King-Sized Backup Ready For More Playing Time

King Dunlap, a redshirt sophomore offensive lineman, is seeing his role with the AU offense grow.

Auburn, Ala.--Typically Auburn offensive line coach Hugh Nall doesn't play more than his five starters during crunch time, but with a handful of quality backups like King Dunlap, Leon Hart and Jonathan Palmer, that may change through the course of the 2005 season.

In Auburn's 28-0 win over Mississippi State, Dunlap saw action on the third series of the game and was in for about 30 snaps. He played both left tackle and right tackle. That number of snaps is likely to increase this Saturday against Ball State because of a knee injury to first-team tackle Marcus McNeill.

"Marcus will be back practicing Tuesday so he'll most likely be starting, but who knows," Dunlap says. "It depends on how his leg does during the week. As far as I know he'll be in the same rotation."

Even if McNeill is able to play on Saturday, the Tigers should be heavy favorites which means more time for the reserves. Dunlap adds that he may have a chance to play close to 50 snaps.

The 6-9, 305-pound sophomore tackle was a basketball standout at Brentwood, Tenn., High and was offered a hoops scholarship to a few colleges like Belmont and Lipscomb. His height and athleticism are two of his strong points on both the hardwood and the football field which is why he has become one of the better pass blockers on the team.

"Being 6-9 and having long arms is definitely an advantage in pass blocking," he says. "Coaches tell me all the time that I've got to use my long arms and leverage. That helps keep guys away from me and gives me more time to react."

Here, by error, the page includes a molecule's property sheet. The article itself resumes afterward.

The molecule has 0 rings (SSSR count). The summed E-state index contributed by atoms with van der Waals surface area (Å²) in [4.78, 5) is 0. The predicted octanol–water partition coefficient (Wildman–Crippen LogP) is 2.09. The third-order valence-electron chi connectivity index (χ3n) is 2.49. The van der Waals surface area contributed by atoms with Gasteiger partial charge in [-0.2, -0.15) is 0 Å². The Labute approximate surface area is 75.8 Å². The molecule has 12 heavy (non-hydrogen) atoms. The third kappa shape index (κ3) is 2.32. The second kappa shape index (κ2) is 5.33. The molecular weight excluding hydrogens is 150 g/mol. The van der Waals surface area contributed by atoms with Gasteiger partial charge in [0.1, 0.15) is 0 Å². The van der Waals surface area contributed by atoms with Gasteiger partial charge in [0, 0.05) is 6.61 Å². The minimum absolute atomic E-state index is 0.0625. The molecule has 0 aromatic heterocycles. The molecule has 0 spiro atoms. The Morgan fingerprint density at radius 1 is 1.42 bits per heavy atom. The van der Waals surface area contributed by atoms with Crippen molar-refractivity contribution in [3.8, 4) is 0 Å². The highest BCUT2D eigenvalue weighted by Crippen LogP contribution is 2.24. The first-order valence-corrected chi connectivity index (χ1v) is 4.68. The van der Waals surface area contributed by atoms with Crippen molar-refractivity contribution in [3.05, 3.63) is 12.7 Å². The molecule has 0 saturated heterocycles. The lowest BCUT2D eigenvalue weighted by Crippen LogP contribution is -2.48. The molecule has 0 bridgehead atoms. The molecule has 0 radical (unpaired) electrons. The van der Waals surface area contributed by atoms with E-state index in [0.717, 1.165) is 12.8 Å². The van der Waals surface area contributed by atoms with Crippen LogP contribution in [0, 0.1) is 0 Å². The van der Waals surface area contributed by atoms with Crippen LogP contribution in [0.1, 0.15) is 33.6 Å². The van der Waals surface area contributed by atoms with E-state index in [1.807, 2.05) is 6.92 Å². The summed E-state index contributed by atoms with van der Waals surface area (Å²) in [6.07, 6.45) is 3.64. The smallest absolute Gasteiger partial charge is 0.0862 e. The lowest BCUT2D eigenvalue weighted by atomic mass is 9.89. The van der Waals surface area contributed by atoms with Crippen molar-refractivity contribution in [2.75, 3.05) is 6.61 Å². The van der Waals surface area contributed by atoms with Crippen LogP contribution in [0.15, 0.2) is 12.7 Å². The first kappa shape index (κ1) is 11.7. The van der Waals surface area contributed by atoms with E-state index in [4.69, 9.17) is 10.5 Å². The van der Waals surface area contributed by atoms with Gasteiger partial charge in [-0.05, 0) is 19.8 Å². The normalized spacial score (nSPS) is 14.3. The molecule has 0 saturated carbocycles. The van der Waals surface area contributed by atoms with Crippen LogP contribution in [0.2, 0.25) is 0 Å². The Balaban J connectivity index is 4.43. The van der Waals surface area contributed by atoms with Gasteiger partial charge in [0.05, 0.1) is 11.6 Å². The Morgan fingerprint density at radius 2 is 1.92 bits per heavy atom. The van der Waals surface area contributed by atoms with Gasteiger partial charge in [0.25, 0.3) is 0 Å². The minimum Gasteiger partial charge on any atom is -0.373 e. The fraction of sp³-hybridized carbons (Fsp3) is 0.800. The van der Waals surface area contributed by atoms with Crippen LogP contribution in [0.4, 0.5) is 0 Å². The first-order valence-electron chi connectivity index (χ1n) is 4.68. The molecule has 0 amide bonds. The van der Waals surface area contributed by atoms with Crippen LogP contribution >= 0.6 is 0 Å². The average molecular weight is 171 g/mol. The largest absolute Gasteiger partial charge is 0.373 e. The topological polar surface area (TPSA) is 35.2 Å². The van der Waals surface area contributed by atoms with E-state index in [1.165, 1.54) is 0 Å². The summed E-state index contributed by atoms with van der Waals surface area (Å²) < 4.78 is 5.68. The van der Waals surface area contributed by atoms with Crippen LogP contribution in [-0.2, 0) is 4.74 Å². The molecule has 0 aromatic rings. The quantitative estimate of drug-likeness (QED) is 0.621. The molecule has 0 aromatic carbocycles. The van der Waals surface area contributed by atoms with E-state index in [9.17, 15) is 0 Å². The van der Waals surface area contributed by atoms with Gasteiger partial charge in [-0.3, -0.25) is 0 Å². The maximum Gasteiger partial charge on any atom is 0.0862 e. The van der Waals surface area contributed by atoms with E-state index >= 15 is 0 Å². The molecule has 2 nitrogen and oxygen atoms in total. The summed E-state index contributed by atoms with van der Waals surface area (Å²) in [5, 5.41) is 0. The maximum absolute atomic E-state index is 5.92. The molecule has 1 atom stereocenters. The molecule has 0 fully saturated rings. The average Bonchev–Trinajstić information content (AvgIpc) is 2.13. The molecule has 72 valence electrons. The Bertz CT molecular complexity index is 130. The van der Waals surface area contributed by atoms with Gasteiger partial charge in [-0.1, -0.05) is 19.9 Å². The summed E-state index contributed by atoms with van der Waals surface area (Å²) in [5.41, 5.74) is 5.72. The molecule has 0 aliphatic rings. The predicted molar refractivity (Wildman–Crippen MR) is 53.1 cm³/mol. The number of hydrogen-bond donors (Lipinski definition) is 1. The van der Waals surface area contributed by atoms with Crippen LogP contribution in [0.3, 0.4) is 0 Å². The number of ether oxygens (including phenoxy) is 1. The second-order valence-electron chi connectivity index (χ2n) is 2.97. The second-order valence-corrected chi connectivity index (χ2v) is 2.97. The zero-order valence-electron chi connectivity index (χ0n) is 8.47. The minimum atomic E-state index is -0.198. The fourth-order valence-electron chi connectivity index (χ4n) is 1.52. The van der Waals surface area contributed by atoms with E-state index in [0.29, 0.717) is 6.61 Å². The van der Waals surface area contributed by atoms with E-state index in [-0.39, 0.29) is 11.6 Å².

King Dunlap (77) towers over guard Ben Grubbs (69) and big tight end Cooper Wallace (8).

Even though Dunlap has made steady progress since arriving in 2003, he adds that he must keep getting more aggressive and better with his run blocking.

"Since my freshman year I know I've come a long way," he says. "I've put on some weight, gotten a lot stronger, and I've picked up the game physically and mentally. I picked it up physically my redshirt freshman year. This past year I picked it up mentally so now I think I've got everything I need to go out there and play and be successful.

"Right now I need to work on my run blocking and keeping my hands inside when I come off, because I have the tendency to get my hands out wide," Dunlap adds. "My biggest thing is staying low. I'm so tall out there against the shorter guys and I've got to work on keeping my hips down and staying low."

As long as Dunlap continues to progress as a blocker he will in all likelihood be a starter in 2006 after McNeill and Troy Reddick finish their eligibility. Even though Dunlap has had to wait his time behind the two seniors, he says they are part of the reason why he has become a better football player.

"I've been watching Marcus ever since I got here," Dunlap says. "Even though I was playing right side a lot I watched Marcus and what he does. He's helped me out a lot technique-wise and play-wise, everything mentally and physically. Since I've been here I've just kind of looked up to him. Next year after he leaves I'll have to step up there and take his role."

While McNeill's status for the Ball State game is still uncertain, Dunlap says he's preparing himself in practice for both a starting role or a reserve role against the Cardinals.

"Running with the ones and twos to us isn't really any different," he says. "We always have an up tempo practice whether it's ones or two and everybody's going hard. We're working just as hard on the second group as they are on the first group. Working with the ones in practice is just like working with the twos because we all go hard."


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